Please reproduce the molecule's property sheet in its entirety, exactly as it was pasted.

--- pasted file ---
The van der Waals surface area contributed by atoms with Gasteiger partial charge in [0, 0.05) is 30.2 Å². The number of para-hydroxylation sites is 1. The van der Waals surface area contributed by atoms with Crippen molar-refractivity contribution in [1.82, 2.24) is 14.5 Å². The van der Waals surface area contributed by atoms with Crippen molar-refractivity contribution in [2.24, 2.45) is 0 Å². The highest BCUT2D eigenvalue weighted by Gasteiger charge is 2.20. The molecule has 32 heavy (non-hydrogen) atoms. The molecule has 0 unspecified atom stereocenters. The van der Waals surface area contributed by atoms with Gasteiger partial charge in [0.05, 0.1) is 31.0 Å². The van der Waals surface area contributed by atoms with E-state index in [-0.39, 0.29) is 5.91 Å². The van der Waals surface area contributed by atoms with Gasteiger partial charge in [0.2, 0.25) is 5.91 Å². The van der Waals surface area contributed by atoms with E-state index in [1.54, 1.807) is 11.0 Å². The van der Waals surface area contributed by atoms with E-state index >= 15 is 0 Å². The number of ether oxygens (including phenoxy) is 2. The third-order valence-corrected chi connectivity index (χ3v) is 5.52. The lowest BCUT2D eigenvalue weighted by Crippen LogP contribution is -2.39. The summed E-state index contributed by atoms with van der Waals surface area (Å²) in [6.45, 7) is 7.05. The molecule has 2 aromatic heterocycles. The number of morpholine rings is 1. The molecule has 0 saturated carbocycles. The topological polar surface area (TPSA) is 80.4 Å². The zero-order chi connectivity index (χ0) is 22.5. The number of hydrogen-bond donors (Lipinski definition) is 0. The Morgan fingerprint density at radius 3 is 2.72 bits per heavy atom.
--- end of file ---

The van der Waals surface area contributed by atoms with Gasteiger partial charge in [0, 0.05) is 30.2 Å². The number of para-hydroxylation sites is 1. The van der Waals surface area contributed by atoms with Crippen molar-refractivity contribution in [1.82, 2.24) is 14.5 Å². The van der Waals surface area contributed by atoms with Crippen molar-refractivity contribution in [2.24, 2.45) is 0 Å². The highest BCUT2D eigenvalue weighted by Gasteiger charge is 2.20. The molecule has 32 heavy (non-hydrogen) atoms. The molecule has 0 unspecified atom stereocenters. The van der Waals surface area contributed by atoms with Gasteiger partial charge in [0.05, 0.1) is 31.0 Å². The van der Waals surface area contributed by atoms with E-state index in [-0.39, 0.29) is 5.91 Å². The van der Waals surface area contributed by atoms with Gasteiger partial charge in [0.2, 0.25) is 5.91 Å². The van der Waals surface area contributed by atoms with E-state index in [1.54, 1.807) is 11.0 Å². The van der Waals surface area contributed by atoms with E-state index >= 15 is 0 Å². The number of ether oxygens (including phenoxy) is 2. The third-order valence-corrected chi connectivity index (χ3v) is 5.52. The lowest BCUT2D eigenvalue weighted by Crippen LogP contribution is -2.39. The summed E-state index contributed by atoms with van der Waals surface area (Å²) in [6.45, 7) is 7.05. The molecule has 2 aromatic heterocycles. The number of morpholine rings is 1. The molecule has 0 saturated carbocycles. The topological polar surface area (TPSA) is 80.4 Å². The zero-order chi connectivity index (χ0) is 22.5. The number of hydrogen-bond donors (Lipinski definition) is 0. The Morgan fingerprint density at radius 3 is 2.72 bits per heavy atom.